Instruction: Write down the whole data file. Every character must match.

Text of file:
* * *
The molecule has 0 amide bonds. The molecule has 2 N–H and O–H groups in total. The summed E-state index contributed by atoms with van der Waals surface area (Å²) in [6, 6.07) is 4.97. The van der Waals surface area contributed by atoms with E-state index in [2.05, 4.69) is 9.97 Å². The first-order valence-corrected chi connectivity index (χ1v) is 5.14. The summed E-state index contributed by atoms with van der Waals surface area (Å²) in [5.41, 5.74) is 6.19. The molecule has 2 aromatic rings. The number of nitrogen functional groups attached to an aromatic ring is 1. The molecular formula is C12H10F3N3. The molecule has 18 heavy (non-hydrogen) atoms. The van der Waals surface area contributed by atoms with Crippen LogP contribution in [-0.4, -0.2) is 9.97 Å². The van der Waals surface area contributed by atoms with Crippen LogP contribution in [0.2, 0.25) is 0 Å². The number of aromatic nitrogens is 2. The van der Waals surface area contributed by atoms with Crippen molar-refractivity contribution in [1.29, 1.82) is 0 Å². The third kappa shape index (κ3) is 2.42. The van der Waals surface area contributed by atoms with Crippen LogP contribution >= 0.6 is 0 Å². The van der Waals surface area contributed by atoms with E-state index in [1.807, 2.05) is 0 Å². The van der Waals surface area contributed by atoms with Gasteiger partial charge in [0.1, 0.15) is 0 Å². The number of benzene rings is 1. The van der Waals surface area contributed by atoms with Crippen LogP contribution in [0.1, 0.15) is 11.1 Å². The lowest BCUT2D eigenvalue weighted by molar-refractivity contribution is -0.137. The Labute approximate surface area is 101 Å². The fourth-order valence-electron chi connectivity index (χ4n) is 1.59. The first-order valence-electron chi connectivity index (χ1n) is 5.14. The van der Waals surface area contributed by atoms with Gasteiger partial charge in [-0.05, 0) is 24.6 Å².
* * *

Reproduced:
The molecule has 0 amide bonds. The molecule has 2 N–H and O–H groups in total. The summed E-state index contributed by atoms with van der Waals surface area (Å²) in [6, 6.07) is 4.97. The van der Waals surface area contributed by atoms with E-state index in [2.05, 4.69) is 9.97 Å². The first-order valence-corrected chi connectivity index (χ1v) is 5.14. The summed E-state index contributed by atoms with van der Waals surface area (Å²) in [5.41, 5.74) is 6.19. The molecule has 2 aromatic rings. The number of nitrogen functional groups attached to an aromatic ring is 1. The molecular formula is C12H10F3N3. The molecule has 18 heavy (non-hydrogen) atoms. The van der Waals surface area contributed by atoms with Crippen LogP contribution in [-0.4, -0.2) is 9.97 Å². The van der Waals surface area contributed by atoms with Crippen LogP contribution in [0.2, 0.25) is 0 Å². The number of aromatic nitrogens is 2. The van der Waals surface area contributed by atoms with Crippen molar-refractivity contribution in [1.29, 1.82) is 0 Å². The third kappa shape index (κ3) is 2.42. The van der Waals surface area contributed by atoms with Crippen LogP contribution >= 0.6 is 0 Å². The van der Waals surface area contributed by atoms with E-state index in [1.807, 2.05) is 0 Å². The van der Waals surface area contributed by atoms with Gasteiger partial charge in [0.1, 0.15) is 0 Å². The number of benzene rings is 1. The van der Waals surface area contributed by atoms with Crippen LogP contribution in [0.1, 0.15) is 11.1 Å². The lowest BCUT2D eigenvalue weighted by molar-refractivity contribution is -0.137. The Labute approximate surface area is 101 Å². The fourth-order valence-electron chi connectivity index (χ4n) is 1.59. The first-order valence-electron chi connectivity index (χ1n) is 5.14. The van der Waals surface area contributed by atoms with Gasteiger partial charge in [-0.05, 0) is 24.6 Å².